With Tony Burnham.
3/5. Man's Best Friend. Dylan Winter hears some stories of the courageous canines who have won the PDSA Dickin Medal for devotion to duty in times of war. Producer Sheena Duncan
Richard Uridge makes a spiritual journey to the island of lona.
Producer Benjamin Chesterton Extended at 1.30pm
Presented by Miriam O'Reilly. Producer Hugh O'Donnell
With James Naughtie and Carolyn Quinn.
7.25 and 8.25 Sports News
7.48 Thought for the Day With the Rev Rob Marshall.
David Stafford takes a wry look at the foibles of family life. Producer Karen Pirie Shortened at 11pm
PHONE: [number removed] (calls from land lines cost no more than 8p per minute) email: home.truths<Sbbc.co.uk
John McCarthy explores the adventures, frustrations and joys Of travel. Producer Harry Parker
Born out of jazz and killed off by the punk movement, progressive rock spawned numerous mind-altering album sleeves and was the catalyst for stadium-rock pomposity. John Aizlewood investigates the phenomenon known as "prog rock" and asks why such a disparate group of bands were pigeon-holed as "prog" when their influences actually incorporated styles as diverse as classical, jazz, folk and blues. Among those contributing to the programme are former prog rock musicians Keith Emerson ,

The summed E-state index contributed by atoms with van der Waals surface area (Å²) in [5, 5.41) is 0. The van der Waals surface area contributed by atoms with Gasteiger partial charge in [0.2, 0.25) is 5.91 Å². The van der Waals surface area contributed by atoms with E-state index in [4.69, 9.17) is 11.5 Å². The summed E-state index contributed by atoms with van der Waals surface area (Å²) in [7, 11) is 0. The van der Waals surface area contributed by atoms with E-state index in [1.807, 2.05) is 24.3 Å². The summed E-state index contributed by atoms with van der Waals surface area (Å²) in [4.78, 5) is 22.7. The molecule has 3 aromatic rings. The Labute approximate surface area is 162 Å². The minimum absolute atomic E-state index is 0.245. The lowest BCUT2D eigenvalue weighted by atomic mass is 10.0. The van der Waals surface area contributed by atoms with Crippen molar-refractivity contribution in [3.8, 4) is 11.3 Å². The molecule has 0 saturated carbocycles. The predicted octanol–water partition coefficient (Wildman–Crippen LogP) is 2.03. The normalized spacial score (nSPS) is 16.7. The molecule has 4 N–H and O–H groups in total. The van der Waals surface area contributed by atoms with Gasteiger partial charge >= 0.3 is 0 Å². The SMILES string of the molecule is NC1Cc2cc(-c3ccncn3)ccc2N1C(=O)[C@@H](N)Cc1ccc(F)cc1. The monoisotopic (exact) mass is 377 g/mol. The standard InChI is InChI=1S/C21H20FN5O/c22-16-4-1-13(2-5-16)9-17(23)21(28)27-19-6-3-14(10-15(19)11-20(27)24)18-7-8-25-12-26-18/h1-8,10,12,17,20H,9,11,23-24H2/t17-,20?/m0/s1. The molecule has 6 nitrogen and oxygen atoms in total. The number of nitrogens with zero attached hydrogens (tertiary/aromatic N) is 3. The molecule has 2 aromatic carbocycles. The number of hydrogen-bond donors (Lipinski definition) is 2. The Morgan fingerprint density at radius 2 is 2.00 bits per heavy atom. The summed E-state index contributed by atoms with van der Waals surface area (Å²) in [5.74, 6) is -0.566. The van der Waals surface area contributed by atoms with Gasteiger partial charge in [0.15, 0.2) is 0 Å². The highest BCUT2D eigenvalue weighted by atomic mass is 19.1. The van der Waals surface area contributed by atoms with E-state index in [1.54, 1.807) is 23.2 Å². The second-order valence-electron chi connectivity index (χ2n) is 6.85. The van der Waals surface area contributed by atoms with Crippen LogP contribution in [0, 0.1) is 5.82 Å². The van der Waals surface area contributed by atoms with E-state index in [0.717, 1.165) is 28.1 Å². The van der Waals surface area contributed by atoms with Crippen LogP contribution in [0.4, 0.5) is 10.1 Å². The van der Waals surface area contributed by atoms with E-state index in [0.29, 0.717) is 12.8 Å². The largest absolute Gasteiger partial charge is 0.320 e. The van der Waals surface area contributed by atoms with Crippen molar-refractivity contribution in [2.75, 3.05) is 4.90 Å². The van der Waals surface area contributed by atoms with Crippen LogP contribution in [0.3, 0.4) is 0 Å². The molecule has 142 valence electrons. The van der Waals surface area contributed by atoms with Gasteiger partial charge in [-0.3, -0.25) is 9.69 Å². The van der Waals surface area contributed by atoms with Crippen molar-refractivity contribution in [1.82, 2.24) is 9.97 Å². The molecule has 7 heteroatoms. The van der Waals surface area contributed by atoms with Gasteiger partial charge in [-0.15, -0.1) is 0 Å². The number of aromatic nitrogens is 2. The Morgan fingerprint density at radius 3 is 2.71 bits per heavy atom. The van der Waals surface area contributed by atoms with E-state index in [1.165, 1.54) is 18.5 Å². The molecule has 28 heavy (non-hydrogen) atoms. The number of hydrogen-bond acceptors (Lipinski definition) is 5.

Ian Anderson , Dave Brock and Fish. Producer Phil Ward-Large
Peter Oborne from The Spectator reflects on the week in politics. Editor Marie Jessel
A lively collection of dispatches from the BBC s foreign correspondents, who report on stories in their regions. Presented by Kate Adie. Producer Tony Grant
RT DIRECT: From Our Own Correspondent, edited by Tony Grant , is available for E15.99 (RRP £16.99) including p&p. Call [number removed] (calls from land lines cost no more than 8p per minute)
Impartial money advice and the latest news from the world of personal finance, with Paul Lewis. Producer Chris A'Court Repeated tomorrow at 9pm
8/8 Simon Hoggart presides over the topical panel game. With Alan Coren and special guests. Repeated from yesterday
13/13. Jonathan Dimbleby chairs the discussion as an audience in Omagh, Northern Ireland, put questions on issues of the week to a panel of four public figures.
Repeated from yesterday
Listeners' calls and emails taken by Jonathan Dimbleby in response to Any Questions. Producer Lisa Jenkinson
PHONE: [number removed] (calls from land lines cost no more than 8p per minute) Lines open from 12.30pm; email: firstname.lastname@example.org
A season of six ground-breaking plays to mark the 50th anniversary of the English Stage Company at the Royal Court Theatre begins with John Osborne s
Look Back in Anger, first staged in May 1956 when the central character, Jimmy Porter , the original incarnation of the angry young man, both shocked and charmed his audience. Singled out as the "best young play of its decade by critic Kenneth Tynan , it has claimed its place as a major turning point in British theatre. The play is set in the Midlands in the mid-1950s and charts the cruel but passionate relationship between Jimmy and his young wife Alison.
Trumpeter Colin Steele ; Producer/Director Lu Kemp See also tomorrow at 8pm and 9.30pm on Radio 3